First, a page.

“We actually don’t have a traditional RPG/MMO quest system… Instead what we’ve got are Events. Think of them as group-orientated activities. This is one of the many things that will encourage the player to explore the world – you can wander through and never quite know what you’re going to see. You might come across a fortress that’s being attacked by centaurs, or it might be that the centaurs attacked half an hour before you got there and they hold it now. You might start walking along a road you’ve walked a hundred times and suddenly there’s a caravan traveling along that road that you may not have seen, and you can go help that caravan out.”
Supposedly, these events will form a complex web within any given public area, spawning new ones and phasing out old ones based on cause and effect. An older example given is that of a dragon attacking a bridge. Players can band together to defeat the dragon, which might open up a new chain of events that can be participated in. Alternately, they might fail, choose not to help, or simply not be there when the dragon attacks, which would result in the bridge being destroyed and a completely different chain of events opening up, revolving around repairing the bridge. The difference between this and something like Warhammer Online’s public quests is that they will not simply reset repeatedly so that players can do them over again. The assertion that there will not be a traditional quest system seems to indicate that public areas will consist of countless such events and, rather than wandering around looking for someone with an exclamation mark to tell them what to do, players will spend their time looking for something actually happening. The potential of such a system to change the way questing is seen in online games is staggering.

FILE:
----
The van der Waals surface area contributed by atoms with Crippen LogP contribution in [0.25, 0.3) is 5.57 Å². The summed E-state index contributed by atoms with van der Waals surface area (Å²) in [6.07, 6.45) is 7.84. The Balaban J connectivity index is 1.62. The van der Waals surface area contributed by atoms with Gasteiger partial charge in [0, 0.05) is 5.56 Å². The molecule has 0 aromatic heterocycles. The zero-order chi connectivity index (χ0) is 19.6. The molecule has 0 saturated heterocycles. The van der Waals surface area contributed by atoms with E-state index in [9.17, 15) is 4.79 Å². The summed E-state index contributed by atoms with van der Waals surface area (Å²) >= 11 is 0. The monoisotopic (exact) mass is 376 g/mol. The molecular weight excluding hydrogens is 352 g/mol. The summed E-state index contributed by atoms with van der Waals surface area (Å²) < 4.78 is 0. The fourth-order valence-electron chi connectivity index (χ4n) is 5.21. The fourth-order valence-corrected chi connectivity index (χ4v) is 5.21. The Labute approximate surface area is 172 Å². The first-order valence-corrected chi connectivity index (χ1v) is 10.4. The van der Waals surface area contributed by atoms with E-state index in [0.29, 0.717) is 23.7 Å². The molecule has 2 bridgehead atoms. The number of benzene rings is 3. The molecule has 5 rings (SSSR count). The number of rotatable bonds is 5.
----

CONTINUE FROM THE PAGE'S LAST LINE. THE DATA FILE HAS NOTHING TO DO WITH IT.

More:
That isn’t to say that all adventuring will be completely directionless. Each player will have a personal quest chain to play through that reflects his or her own character. From an interview with MMORPG.com in December: